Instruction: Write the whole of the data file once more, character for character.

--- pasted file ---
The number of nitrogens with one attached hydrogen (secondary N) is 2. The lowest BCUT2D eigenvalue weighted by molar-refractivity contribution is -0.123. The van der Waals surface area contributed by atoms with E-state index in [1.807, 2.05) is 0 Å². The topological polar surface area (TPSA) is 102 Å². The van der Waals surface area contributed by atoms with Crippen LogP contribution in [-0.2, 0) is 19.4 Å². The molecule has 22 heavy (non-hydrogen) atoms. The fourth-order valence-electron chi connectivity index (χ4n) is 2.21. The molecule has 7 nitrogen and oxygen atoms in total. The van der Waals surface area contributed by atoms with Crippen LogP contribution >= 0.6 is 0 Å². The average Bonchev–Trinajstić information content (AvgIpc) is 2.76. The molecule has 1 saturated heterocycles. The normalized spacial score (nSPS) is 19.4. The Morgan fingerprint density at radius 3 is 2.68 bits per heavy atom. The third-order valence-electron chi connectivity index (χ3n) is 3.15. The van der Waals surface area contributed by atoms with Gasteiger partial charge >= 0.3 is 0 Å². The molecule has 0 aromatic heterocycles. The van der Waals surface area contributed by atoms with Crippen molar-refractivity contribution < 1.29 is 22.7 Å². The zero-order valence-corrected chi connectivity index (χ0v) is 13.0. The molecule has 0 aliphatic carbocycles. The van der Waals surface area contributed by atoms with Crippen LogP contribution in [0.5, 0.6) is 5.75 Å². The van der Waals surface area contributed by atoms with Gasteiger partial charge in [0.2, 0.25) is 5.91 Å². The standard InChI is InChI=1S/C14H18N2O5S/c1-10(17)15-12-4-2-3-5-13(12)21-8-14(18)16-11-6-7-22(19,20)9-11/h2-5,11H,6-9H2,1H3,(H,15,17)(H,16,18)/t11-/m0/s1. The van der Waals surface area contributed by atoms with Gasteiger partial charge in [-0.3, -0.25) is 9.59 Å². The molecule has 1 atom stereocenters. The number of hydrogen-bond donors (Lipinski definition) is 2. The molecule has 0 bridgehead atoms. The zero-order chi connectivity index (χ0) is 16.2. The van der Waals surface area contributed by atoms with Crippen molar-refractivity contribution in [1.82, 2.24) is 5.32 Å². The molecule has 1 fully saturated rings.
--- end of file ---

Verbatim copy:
The number of nitrogens with one attached hydrogen (secondary N) is 2. The lowest BCUT2D eigenvalue weighted by molar-refractivity contribution is -0.123. The van der Waals surface area contributed by atoms with E-state index in [1.807, 2.05) is 0 Å². The topological polar surface area (TPSA) is 102 Å². The van der Waals surface area contributed by atoms with Crippen LogP contribution in [-0.2, 0) is 19.4 Å². The molecule has 22 heavy (non-hydrogen) atoms. The fourth-order valence-electron chi connectivity index (χ4n) is 2.21. The molecule has 7 nitrogen and oxygen atoms in total. The van der Waals surface area contributed by atoms with Crippen LogP contribution >= 0.6 is 0 Å². The average Bonchev–Trinajstić information content (AvgIpc) is 2.76. The molecule has 1 saturated heterocycles. The normalized spacial score (nSPS) is 19.4. The Morgan fingerprint density at radius 3 is 2.68 bits per heavy atom. The third-order valence-electron chi connectivity index (χ3n) is 3.15. The van der Waals surface area contributed by atoms with Gasteiger partial charge >= 0.3 is 0 Å². The molecule has 0 aromatic heterocycles. The van der Waals surface area contributed by atoms with Crippen molar-refractivity contribution < 1.29 is 22.7 Å². The zero-order valence-corrected chi connectivity index (χ0v) is 13.0. The molecule has 0 aliphatic carbocycles. The van der Waals surface area contributed by atoms with Crippen LogP contribution in [0.5, 0.6) is 5.75 Å². The van der Waals surface area contributed by atoms with Gasteiger partial charge in [0.2, 0.25) is 5.91 Å². The standard InChI is InChI=1S/C14H18N2O5S/c1-10(17)15-12-4-2-3-5-13(12)21-8-14(18)16-11-6-7-22(19,20)9-11/h2-5,11H,6-9H2,1H3,(H,15,17)(H,16,18)/t11-/m0/s1. The van der Waals surface area contributed by atoms with Gasteiger partial charge in [-0.3, -0.25) is 9.59 Å². The molecule has 1 atom stereocenters. The number of hydrogen-bond donors (Lipinski definition) is 2. The molecule has 0 bridgehead atoms. The zero-order chi connectivity index (χ0) is 16.2. The van der Waals surface area contributed by atoms with Crippen molar-refractivity contribution in [1.82, 2.24) is 5.32 Å². The molecule has 1 fully saturated rings.